The Inevitable Mishaps of Traveling, Part 2

Photo courtesy of Easy Travel Group

By Amanda Cardini, Staff Writer

Last week I wrote about an experience I had when traveling in Italy in which I missed my train stop, got stuck in an elevator, missed a second train and ultimately arrived at my destination hours later than planned. I reached out to other T-birds to see if they had similar stories and was surprised at the amount of responses I received! So, in the spirit of traveling for the upcoming holidays and winter break, I have a few more T-bird stories of not-so-smooth travel to share.  

Courtesy of Laura Quintero

Laura (MAGAM ‘18) – Caught up on the way to Colombia

In the summer of 2014, I was traveling from Phoenix to Colombia to go on a cruise with my parents. I was supposed to arrive in Colombia two days before the cruise so that I could spend time with my parents before our trip. I flew from Phoenix to Houston and had a layover before boarding my next flight to Colombia. Shortly into the flight to Colombia, a drunk lady began hitting her husband and trying to open the door of the plane. We were forced to turn around and go back to Houston where this woman was arrested. Everyone on the plane then had to get a new flight. I had to stand in a three-hour line while the airline employees tried to sort everyone out. This was around 5 a.m., and I wasn’t able to get a new flight until 6 p.m. I was given a voucher for food and a hotel, so I was at least able to sleep the time away. But when I finally boarded my new flight there was a storm, and we experienced a four or five-second free fall. Another issue occurred as a result, and we had to go back to Houston. At this point I became very concerned that I wasn’t going to make the cruise! I had to wait in another long line and was finally scheduled for a new flight taking off at 10 p.m. Right after I got off the phone with my parents to tell them my new arrival time, my flight was cancelled. I ended up having no choice but to catch a flight to Miami the next morning, so I spent the night in another hotel that the airline provided and was able to connect to Colombia from Miami the next day. Fortunately, I made it in time for the cruise!

Bryce (MAGAM ‘19) – Costly ventures in London 

I traveled with some friends a couple years ago when I was studying in France. We had been in London for a few days and were flying to Geneva on the cheapest ticket we could find — an 8 a.m. flight on Easyjet. We figured we would just sleep in the airport and not have to pay for lodging that night. What we didn’t know was that we had booked our flights out of an airport about 50 kilometers away. We had finished watching Thor 2 in theaters pretty late and were throwing the frisbee around by a specific bus stop that we (falsely) assumed would provide us with transportation to the supposedly nearby airport. It was 2 a.m. when we realized our mistake and started panicking. We eventually found a taxi company nearby (which turned out to be more like two Turkish guys with cars) who were willing to take the seven of us to the airport an hour away at 3 in the morning.  What started off as a laid-back night ended up being a costly and harrowing ordeal.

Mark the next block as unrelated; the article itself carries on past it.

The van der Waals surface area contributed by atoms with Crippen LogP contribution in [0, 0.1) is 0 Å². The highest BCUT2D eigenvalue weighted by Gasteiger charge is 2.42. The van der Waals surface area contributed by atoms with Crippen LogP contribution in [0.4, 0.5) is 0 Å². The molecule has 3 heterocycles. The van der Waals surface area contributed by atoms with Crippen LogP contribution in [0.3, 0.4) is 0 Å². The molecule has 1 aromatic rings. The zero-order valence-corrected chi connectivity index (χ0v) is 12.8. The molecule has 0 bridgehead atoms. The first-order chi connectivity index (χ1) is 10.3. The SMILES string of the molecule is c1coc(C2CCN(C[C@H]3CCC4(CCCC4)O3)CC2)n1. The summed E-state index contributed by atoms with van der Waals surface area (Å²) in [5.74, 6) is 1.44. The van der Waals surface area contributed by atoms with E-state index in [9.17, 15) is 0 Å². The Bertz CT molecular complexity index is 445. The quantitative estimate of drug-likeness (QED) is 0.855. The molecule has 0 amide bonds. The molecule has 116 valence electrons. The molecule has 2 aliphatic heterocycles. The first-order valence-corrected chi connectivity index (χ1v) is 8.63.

Courtesy of Priscila Perotti

Priscila (MAGAM ‘19) – Transportation in Peru and Paris

I was traveling to Peru and upon arriving at the airport asked for help finding the best way to get to where I was going. I was told Uber, so I requested a ride on the app. Shortly after, a car pulled up that was the same car as the one I had requested on Uber. I got in, and the driver asked how I was paying. I was confused because the Uber app pulls payment automatically from your bank account. It was at this point that I found out there’s a taxi company called “Uber” in Peru. The taxi driver became angry and stopped the car in an alley, demanding that I pay him immediately. I was essentially forced to give him all the money in my wallet — 80 Peruvian pesos. He still drove me to my destination, and I had no choice but to finish the ride with him as I didn’t have a working cell phone or any other cash!

A few months later, I was in Paris and had a similar experience. Two guards stopped me at a train station and told me that I had the wrong ticket to go the airport and that if I wanted to exit the station I needed to pay 50 euros. I was once again forced to give up all the money in my wallet. Lesson learned — don’t carry a lot of cash when traveling!

Courtesy of Dray Williams

Dray (MAGAM ‘19) – Miscommunications in Ukraine

When I was in Ukraine, I didn’t immediately realize that some of my hand gestures meant very different things there than they do in the United States. I often walk around making the “hang loose” sign to strangers to say hello, and for a while my younger sister in my host family would laugh when I did this. Eventually she told me that in Ukraine that hand signal is associated with marijuana. I also frequently snap my fingers and then clap my hand to my fist while walking around. Again, I had been doing this without realizing what it meant in Ukraine, although I did notice it was attracting extra attention. Later I found out that what I was doing can be interpreted as wanting to take someone to bed. I realized that I had been doing both of these things for three months to a variety of people on the street and immediately stopped.

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